Today's Paper Coronavirus Weather Obits Community Calendar Readers' Choice: Best of the Best Newsletters App FAQ National Archives Puzzles Circulars 2020 Election
story.lead_photo.caption October at Lake Ouachita State Park can be a pleasant time for sunning. (Special to the Democrat-Gazette/Marcia Schnedler)

As the social-distancing mandate remains in force, reliably safe settings for outdoor fun this fall include any number of Arkansas’ 52 state parks. They offer ample space to hike, bike, boat, picnic and otherwise enjoy the cooler weather. A bonus is the looming advent of colorful autumn leaves.

Two visitor favorites, near Hot Springs and an hour or so from Little Rock, are Lake Catherine State Park and Lake Ouachita State Park. They’re busy enough on fall weekends that both post a caution online:

“This is one of our busier parks. If our parking lots are full, the park is at capacity and we will be monitoring entry to the park. We invite you to come another day or visit one of our other less busy state parks.”

So it makes sense to come as early as possible on Saturdays and Sundays, or to show up on a weekday if possible. In any case, there will be plenty of room to roam safely once you are out of the parking lot and away from the visitor center.

Lake Catherine is the oldest among a number of Arkansas state parks situated around man-made lakes. In 1924, the pioneering Remmel Dam created 1,924-acre Lake Catherine. Harvey Couch, founder of Arkansas Power & Light Co., gave the state land in 1935 to create a park. It now encompasses 2,240 acres.

During the Great Depression in 1937, the federally created Civilian Conservation Corps began building park facilities. German prisoners of war from the North African campaign completed some structures in 1944-45.

At the park’s south end are three trails branching from a single starting point. Part of the Arkansas Trails System, they are marked with eye-level rectangles painted on trees. Even in cooler autumn weather, it is advisable to carry water while walking.

Fall’s Branch is the shortest and easiest of the trails. About two miles long, it is the park’s most popular hike. More rigorous is Horseshoe Mountain Trail, stepping off from Falls Branch and totaling 3 ½ miles. Dam Mountain Trail, stretching for 4 ½ miles, is the park’s most rugged. It rewards serious hikers with vistas of the lake and surrounding mountains.

There is pleasant hiking as well in Lake Ouachita State Park, where the four-mile Caddo Bend Trail runs along the shore to the west of the visitor center. An overlook near the tip of the peninsula offers lovely sunset views across the lake. The trail’s geological highlights include Paleozoic sandstone layers, shoreline caves and quartz outcroppings.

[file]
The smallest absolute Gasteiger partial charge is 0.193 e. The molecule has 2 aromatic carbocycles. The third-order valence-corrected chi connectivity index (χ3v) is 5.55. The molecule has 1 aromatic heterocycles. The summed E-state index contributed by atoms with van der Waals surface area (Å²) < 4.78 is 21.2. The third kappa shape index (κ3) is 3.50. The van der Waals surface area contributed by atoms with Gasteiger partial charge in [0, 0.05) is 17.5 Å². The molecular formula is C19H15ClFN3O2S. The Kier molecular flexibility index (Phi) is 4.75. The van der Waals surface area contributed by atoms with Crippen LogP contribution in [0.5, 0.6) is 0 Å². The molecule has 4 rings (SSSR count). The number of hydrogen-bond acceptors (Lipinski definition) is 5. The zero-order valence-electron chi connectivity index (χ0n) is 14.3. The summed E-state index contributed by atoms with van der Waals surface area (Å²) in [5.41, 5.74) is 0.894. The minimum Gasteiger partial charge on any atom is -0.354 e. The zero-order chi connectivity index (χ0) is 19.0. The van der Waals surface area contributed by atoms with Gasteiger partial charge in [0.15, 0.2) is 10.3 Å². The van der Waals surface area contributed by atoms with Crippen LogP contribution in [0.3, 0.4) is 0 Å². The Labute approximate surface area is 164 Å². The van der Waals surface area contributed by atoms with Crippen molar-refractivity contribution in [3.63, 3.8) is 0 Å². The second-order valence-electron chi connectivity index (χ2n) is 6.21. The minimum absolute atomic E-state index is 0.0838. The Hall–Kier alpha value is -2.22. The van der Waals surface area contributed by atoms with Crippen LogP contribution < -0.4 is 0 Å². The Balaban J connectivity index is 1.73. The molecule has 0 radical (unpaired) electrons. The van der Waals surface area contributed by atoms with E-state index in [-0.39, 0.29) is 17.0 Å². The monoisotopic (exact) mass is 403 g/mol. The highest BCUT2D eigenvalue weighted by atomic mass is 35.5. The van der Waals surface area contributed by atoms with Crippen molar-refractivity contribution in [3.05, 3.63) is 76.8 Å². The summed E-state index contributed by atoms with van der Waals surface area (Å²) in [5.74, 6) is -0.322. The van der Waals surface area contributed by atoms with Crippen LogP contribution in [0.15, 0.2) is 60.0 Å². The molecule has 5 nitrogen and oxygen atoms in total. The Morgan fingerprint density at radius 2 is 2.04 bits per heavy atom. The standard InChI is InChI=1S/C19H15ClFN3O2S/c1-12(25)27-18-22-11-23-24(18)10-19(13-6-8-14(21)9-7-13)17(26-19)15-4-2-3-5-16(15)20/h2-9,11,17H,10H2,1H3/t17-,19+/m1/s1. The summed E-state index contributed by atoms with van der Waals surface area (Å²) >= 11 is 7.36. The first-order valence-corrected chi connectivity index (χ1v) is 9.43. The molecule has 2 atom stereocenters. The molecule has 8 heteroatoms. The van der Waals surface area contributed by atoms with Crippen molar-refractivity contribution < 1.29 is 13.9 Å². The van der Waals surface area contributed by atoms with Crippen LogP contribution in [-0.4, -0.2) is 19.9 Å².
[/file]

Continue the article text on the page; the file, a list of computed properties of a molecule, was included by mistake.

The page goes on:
Decades before the damming that created Lake Ouachita, another kind of water made a big splash in the area. Preserved in a historical site a bit east of that park’s visitor center and busy marina, it is known as Three Sisters Springs.

This underground source infused with minerals was sold locally and around the nation as a purported cure for a host of ailments. Water still bubbles up in the native-stone pavilion that shelters the springs, although a sign warns that “the water is not drinkable and is classified as non-potable.”

It was definitely drinkable in the late 19th century, when the Hot Springs area became a widely known health resort. As noted on park signs, water from Three Sisters Springs was first claimed to be curative by homesteader John McFadden in 1875. For the next three decades, under several owners, visitors pitched their tents around the open pools.

In 1907, owner W.M. Cecil built McFadden’s Three Springs Resort, eventually including tourist cabins and a bottling plant. Although later analysis showed that all three springs contain the same minerals in slightly different proportions, Cecil claimed that each one helped cure different sets of diseases.

Spring No. 3, for example, was to be used “only for diarrhea, dysentery, cholera-infantum and kindred troubles, bath for diabetic sores, eczema, granulated and sore eyes, catarrh of the head, nose and sinuses, etc.”

The Great Depression crippled Cecil’s business, and he sold the springs in 1939. The site was bought in 1951 by the U.S. Army Corps of Engineers as Blakely Mountain Dam was being built to create Lake Ouachita. Today, the lake’s 40,000 acres are stocked with bream, crappie, catfish, striped bass and largemouth bass.

As fall foliage unfurls its colors, Lake Catherine and Lake Ouachita are sure to be brimming with visitors. That makes early arrival on weekend days an even better bet. There’s no charge to visit either park. For information on lodging and camping, visit

Sponsor Content


COMMENTS - It looks like you're using Internet Explorer, which isn't compatible with our commenting system. You can join the discussion by using another browser, like Firefox or Google Chrome.
It looks like you're using Microsoft Edge. Our commenting system is more compatible with Firefox and Google Chrome.